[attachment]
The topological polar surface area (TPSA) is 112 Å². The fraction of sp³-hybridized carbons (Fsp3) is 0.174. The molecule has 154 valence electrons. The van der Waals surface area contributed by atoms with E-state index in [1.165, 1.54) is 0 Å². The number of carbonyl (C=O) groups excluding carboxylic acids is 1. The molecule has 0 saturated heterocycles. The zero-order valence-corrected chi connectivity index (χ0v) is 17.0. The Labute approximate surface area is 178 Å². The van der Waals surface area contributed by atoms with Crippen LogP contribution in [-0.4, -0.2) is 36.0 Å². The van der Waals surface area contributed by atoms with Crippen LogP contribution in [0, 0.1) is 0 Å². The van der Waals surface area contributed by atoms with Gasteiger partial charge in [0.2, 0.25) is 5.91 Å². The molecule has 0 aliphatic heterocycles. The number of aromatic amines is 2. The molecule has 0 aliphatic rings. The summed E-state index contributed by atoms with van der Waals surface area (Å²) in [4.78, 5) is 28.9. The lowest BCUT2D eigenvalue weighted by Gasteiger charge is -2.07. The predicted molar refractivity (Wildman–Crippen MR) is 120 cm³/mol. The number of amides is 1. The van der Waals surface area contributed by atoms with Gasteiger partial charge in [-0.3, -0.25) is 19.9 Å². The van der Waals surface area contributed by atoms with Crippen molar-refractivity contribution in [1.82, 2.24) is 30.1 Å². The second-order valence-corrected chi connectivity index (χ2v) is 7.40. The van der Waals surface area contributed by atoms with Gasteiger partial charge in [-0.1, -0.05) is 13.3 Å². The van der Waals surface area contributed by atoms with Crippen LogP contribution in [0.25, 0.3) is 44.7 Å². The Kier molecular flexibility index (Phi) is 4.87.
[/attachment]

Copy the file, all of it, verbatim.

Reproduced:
The topological polar surface area (TPSA) is 112 Å². The fraction of sp³-hybridized carbons (Fsp3) is 0.174. The molecule has 154 valence electrons. The van der Waals surface area contributed by atoms with E-state index in [1.165, 1.54) is 0 Å². The number of carbonyl (C=O) groups excluding carboxylic acids is 1. The molecule has 0 saturated heterocycles. The zero-order valence-corrected chi connectivity index (χ0v) is 17.0. The Labute approximate surface area is 178 Å². The van der Waals surface area contributed by atoms with Crippen LogP contribution in [-0.4, -0.2) is 36.0 Å². The van der Waals surface area contributed by atoms with Crippen LogP contribution in [0, 0.1) is 0 Å². The van der Waals surface area contributed by atoms with Gasteiger partial charge in [0.2, 0.25) is 5.91 Å². The molecule has 0 aliphatic heterocycles. The number of aromatic amines is 2. The molecule has 0 aliphatic rings. The summed E-state index contributed by atoms with van der Waals surface area (Å²) in [4.78, 5) is 28.9. The lowest BCUT2D eigenvalue weighted by Gasteiger charge is -2.07. The predicted molar refractivity (Wildman–Crippen MR) is 120 cm³/mol. The number of amides is 1. The van der Waals surface area contributed by atoms with Gasteiger partial charge in [-0.3, -0.25) is 19.9 Å². The van der Waals surface area contributed by atoms with Crippen molar-refractivity contribution in [1.82, 2.24) is 30.1 Å². The second-order valence-corrected chi connectivity index (χ2v) is 7.40. The van der Waals surface area contributed by atoms with Gasteiger partial charge in [-0.1, -0.05) is 13.3 Å². The van der Waals surface area contributed by atoms with Crippen LogP contribution in [0.25, 0.3) is 44.7 Å². The Kier molecular flexibility index (Phi) is 4.87.